A magazine asked for editors on Twitter, and several people passed it on. Great thing about Twitter – I have food for thought.

Requirements include excellent language and grammar skills, which makes sense. How does one prove this on a resume? I bet prior editing experience would be good. What else? If you have no experience, how would you get there?

I have a friend whose grammar is stellar. She always corrects my Midwestern turns of phrase which leaves prepositions at the end. While I have some quirks, my grammar isn’t horrible. That said, I couldn’t prove it on a resume. Gee, I’ve had more calculus classes than most English majors think exist, but not a single literature course in college. Rhetoric fulfilled a requirement; we never talked about how to use the language. Somehow I ended up a writer anyway. Not that being a writer necessarily means great grammar or spelling or even good use of language. It helps. It separates the mediocre from the good and the great.

That still leaves me with how I’d prove it on a resume. I think the short answer is, I can’t.


Every writer needs an editor. It’s not about how technically correct the writing is. It isn’t even about how great the story is.

A writer needs someone to look over the work. How many times have I read the big authors talking about how their spouses read over what they wrote for the day? So many talk about the editors of the old days who worked with writers to improve their works.

I listened to an author speak about a year ago, and one of her classmates from her MFA program read everything she wrote. It seems a natural pairing, an editor and a writer – even if the editor in question has no training.

Why? Well, no matter how many times I look at a manuscript, there always seems to be something I miss. Too close is usually the reason. I think that’s true of many of us, though all writers get to different points on their own before enlisting outside help.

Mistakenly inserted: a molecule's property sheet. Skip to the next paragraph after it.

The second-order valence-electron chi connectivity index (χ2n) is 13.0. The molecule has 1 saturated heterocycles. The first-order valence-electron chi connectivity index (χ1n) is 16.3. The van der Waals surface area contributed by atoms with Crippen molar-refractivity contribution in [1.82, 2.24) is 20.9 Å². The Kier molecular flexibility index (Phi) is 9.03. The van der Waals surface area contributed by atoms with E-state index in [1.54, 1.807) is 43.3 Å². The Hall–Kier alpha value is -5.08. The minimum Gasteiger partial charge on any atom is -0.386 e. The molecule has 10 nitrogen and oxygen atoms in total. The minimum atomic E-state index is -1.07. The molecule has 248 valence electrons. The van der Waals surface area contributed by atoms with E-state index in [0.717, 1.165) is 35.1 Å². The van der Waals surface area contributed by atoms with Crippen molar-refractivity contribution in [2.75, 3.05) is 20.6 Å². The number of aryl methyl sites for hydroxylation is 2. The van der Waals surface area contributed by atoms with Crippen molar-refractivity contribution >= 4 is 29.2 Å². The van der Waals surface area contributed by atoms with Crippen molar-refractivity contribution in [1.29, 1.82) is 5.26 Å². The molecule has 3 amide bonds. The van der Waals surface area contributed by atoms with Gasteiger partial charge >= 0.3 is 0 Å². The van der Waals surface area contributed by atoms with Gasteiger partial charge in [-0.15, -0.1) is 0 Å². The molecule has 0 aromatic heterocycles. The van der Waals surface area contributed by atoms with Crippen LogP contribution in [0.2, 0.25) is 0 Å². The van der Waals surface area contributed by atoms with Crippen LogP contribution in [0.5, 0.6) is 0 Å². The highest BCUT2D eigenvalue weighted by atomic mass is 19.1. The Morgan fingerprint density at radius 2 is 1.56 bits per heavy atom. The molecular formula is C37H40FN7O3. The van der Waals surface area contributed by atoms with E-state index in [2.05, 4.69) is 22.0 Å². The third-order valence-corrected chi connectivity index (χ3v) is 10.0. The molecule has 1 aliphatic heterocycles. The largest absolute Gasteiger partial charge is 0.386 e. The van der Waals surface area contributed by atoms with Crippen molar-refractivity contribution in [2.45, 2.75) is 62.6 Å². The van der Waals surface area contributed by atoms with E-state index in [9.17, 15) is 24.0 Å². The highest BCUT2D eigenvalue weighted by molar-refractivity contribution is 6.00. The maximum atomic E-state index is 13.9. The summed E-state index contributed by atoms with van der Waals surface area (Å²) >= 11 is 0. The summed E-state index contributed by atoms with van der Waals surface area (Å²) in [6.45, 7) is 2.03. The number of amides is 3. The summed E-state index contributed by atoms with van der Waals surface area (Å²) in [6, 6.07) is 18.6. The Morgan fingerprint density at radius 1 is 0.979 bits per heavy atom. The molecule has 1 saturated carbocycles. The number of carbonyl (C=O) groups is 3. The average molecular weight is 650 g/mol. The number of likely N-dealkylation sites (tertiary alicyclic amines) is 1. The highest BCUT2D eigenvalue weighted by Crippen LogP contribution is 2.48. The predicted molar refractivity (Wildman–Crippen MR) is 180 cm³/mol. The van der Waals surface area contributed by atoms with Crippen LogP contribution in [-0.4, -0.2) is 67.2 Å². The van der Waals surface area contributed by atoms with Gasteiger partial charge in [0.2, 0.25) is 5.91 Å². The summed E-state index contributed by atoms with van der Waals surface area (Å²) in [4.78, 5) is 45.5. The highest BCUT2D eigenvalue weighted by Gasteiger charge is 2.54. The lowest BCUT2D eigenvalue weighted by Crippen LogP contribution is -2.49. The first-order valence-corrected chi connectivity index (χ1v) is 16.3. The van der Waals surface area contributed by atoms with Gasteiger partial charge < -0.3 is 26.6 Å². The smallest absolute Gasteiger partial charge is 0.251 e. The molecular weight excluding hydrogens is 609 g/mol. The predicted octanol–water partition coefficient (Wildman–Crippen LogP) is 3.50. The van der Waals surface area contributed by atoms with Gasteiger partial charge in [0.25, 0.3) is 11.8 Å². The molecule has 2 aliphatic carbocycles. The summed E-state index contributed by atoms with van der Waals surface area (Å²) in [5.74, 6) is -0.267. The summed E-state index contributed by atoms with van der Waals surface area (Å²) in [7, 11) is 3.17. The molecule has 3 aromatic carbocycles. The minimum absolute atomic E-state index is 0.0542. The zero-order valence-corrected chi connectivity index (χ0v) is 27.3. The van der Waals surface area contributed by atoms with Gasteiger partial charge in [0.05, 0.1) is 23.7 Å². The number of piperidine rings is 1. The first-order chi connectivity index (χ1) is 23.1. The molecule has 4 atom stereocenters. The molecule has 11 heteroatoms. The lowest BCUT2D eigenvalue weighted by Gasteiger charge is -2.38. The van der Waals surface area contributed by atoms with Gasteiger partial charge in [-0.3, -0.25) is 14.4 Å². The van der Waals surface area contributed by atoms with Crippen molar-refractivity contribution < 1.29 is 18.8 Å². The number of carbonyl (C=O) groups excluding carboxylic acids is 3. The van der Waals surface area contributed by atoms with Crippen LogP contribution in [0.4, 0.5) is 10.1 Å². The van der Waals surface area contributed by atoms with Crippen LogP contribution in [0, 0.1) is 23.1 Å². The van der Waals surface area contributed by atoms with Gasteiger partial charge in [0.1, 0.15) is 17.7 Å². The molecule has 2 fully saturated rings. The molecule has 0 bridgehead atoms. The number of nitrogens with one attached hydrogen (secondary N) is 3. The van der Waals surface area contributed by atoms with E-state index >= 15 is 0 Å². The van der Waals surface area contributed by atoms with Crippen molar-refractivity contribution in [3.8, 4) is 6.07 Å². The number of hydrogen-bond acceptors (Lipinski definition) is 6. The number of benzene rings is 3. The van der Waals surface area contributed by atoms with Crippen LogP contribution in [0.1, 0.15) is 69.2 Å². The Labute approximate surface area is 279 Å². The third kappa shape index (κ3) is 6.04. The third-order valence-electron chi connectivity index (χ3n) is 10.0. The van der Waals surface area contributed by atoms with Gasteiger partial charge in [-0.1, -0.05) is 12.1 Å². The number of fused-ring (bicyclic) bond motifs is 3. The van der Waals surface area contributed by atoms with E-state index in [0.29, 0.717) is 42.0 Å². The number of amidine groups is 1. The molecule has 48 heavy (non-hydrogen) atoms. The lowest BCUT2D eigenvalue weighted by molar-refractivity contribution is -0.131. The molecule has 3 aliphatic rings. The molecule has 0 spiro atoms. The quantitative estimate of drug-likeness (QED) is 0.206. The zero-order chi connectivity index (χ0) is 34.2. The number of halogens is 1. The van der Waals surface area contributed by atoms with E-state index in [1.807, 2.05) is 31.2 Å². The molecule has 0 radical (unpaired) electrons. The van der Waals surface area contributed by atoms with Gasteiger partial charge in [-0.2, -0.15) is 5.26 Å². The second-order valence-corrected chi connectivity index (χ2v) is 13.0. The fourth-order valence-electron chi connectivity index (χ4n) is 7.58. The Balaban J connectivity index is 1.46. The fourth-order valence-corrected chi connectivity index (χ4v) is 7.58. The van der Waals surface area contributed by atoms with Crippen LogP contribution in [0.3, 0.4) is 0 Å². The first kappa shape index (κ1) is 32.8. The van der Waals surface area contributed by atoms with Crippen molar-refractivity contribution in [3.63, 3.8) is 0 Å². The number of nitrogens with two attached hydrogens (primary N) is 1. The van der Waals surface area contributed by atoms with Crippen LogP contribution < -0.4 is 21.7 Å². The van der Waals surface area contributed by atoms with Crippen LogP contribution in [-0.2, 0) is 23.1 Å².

But I think just about every writer I know does enlist outside help, an editor or whomever, at some point.

Literary Madness

One great thing about a network of writer friends is I get random calls about things if they think I might be interested.

Yesterday the news was about a bunch of literary editors coming to Iowa City. The newspaper article was a bit misleading, but it was still interesting to go. I’m not sure how much I learned just yet, but I enjoyed chatting with the editors of various journals like The Missouri Review. I bought a couple, and can’t wait to read them.

Perhaps I’ll even submit to them soon.

What Not to Write

In trying to find that perfect idea, there are often things that stick out – that have been done before and catch a writer’s attention. I wonder sometimes if a lot of us, when starting out, haven’t put enough time and thought into making up our own worlds, so we jump off from someone else’s.

In writing books, they sometimes mention ‘red-flags’ that editors have just gotten sick of seeing. It isn’t to say those topics aren’t or haven’t been done well, only that they’ve been done so often (and so often badly) that you have to have a stellar manuscript to make it past the first page, or even the first paragraph. A good thing to remember is an editor only has so much time; they’ve been inundated with lame attempts at the same topics- sprinkled liberally, annoyingly with adverbs, containing cliches by the dozen, and descriptively painting details of a world for the first 21 pages. No wonder they have red-flag lists.

Here’s an example from the online science fiction magazine, Strange Horizons. My friends discussed it (writers discussing writing? oh my!) and it amused us. I like the organization of this list. I will admit to working on something similar to one of the items, but I’m hoping, of course, that it works! Always something to consider, especially when those rejections start pouring in…


10. Someone calls technical support; wacky hijinx ensue.

  1. Someone calls technical support for a magical item.
  2. Someone calls technical support for a piece of advanced technology.
  3. The title of the story is 1-800-SOMETHING-CUTE.

19. Some characters are in favor of immersive VR, while others are opposed to it because it’s not natural; they spend most of the story’s length rehashing common arguments on both sides. (Full disclosure: one of our editors once wrote a story like this. It hasn’t found a publisher yet, for some reason.)

28. Strange and mysterious things keep happening. And keep happening. And keep happening. For over half the story. Relentlessly. Without even a hint of explanation.

  1. The protagonist is surrounded by people who know the explanation but refuse to give it.